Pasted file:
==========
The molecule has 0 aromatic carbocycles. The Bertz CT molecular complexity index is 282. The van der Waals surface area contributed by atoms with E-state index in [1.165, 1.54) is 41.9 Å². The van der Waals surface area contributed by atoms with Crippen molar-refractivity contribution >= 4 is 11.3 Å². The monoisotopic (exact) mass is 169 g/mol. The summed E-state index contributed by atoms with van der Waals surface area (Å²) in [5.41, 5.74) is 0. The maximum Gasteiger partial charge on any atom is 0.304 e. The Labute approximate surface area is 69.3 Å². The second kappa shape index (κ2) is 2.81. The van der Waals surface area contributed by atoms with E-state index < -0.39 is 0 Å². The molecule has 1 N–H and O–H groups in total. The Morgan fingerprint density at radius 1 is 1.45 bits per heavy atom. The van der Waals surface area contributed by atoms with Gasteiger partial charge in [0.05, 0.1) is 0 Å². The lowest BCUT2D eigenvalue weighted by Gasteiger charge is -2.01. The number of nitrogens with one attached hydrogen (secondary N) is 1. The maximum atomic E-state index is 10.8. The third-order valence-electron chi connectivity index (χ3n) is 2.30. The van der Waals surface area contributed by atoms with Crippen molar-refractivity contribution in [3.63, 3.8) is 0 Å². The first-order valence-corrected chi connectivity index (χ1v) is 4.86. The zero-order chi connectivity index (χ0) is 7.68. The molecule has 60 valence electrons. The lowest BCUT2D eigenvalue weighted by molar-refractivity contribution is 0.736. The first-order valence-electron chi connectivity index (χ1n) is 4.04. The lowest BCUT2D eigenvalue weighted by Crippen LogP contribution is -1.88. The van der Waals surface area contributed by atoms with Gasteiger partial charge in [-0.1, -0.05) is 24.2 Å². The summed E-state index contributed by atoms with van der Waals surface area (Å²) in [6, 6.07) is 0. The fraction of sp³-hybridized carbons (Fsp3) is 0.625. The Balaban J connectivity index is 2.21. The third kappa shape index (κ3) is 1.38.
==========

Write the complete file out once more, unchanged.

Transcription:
The molecule has 0 aromatic carbocycles. The Bertz CT molecular complexity index is 282. The van der Waals surface area contributed by atoms with E-state index in [1.165, 1.54) is 41.9 Å². The van der Waals surface area contributed by atoms with Crippen molar-refractivity contribution >= 4 is 11.3 Å². The monoisotopic (exact) mass is 169 g/mol. The summed E-state index contributed by atoms with van der Waals surface area (Å²) in [5.41, 5.74) is 0. The maximum Gasteiger partial charge on any atom is 0.304 e. The Labute approximate surface area is 69.3 Å². The second kappa shape index (κ2) is 2.81. The van der Waals surface area contributed by atoms with E-state index < -0.39 is 0 Å². The molecule has 1 N–H and O–H groups in total. The Morgan fingerprint density at radius 1 is 1.45 bits per heavy atom. The van der Waals surface area contributed by atoms with Gasteiger partial charge in [0.05, 0.1) is 0 Å². The lowest BCUT2D eigenvalue weighted by Gasteiger charge is -2.01. The number of nitrogens with one attached hydrogen (secondary N) is 1. The maximum atomic E-state index is 10.8. The third-order valence-electron chi connectivity index (χ3n) is 2.30. The van der Waals surface area contributed by atoms with Crippen molar-refractivity contribution in [3.63, 3.8) is 0 Å². The first-order valence-corrected chi connectivity index (χ1v) is 4.86. The zero-order chi connectivity index (χ0) is 7.68. The molecule has 60 valence electrons. The lowest BCUT2D eigenvalue weighted by molar-refractivity contribution is 0.736. The first-order valence-electron chi connectivity index (χ1n) is 4.04. The lowest BCUT2D eigenvalue weighted by Crippen LogP contribution is -1.88. The van der Waals surface area contributed by atoms with Gasteiger partial charge in [-0.1, -0.05) is 24.2 Å². The summed E-state index contributed by atoms with van der Waals surface area (Å²) in [6, 6.07) is 0. The fraction of sp³-hybridized carbons (Fsp3) is 0.625. The Balaban J connectivity index is 2.21. The third kappa shape index (κ3) is 1.38.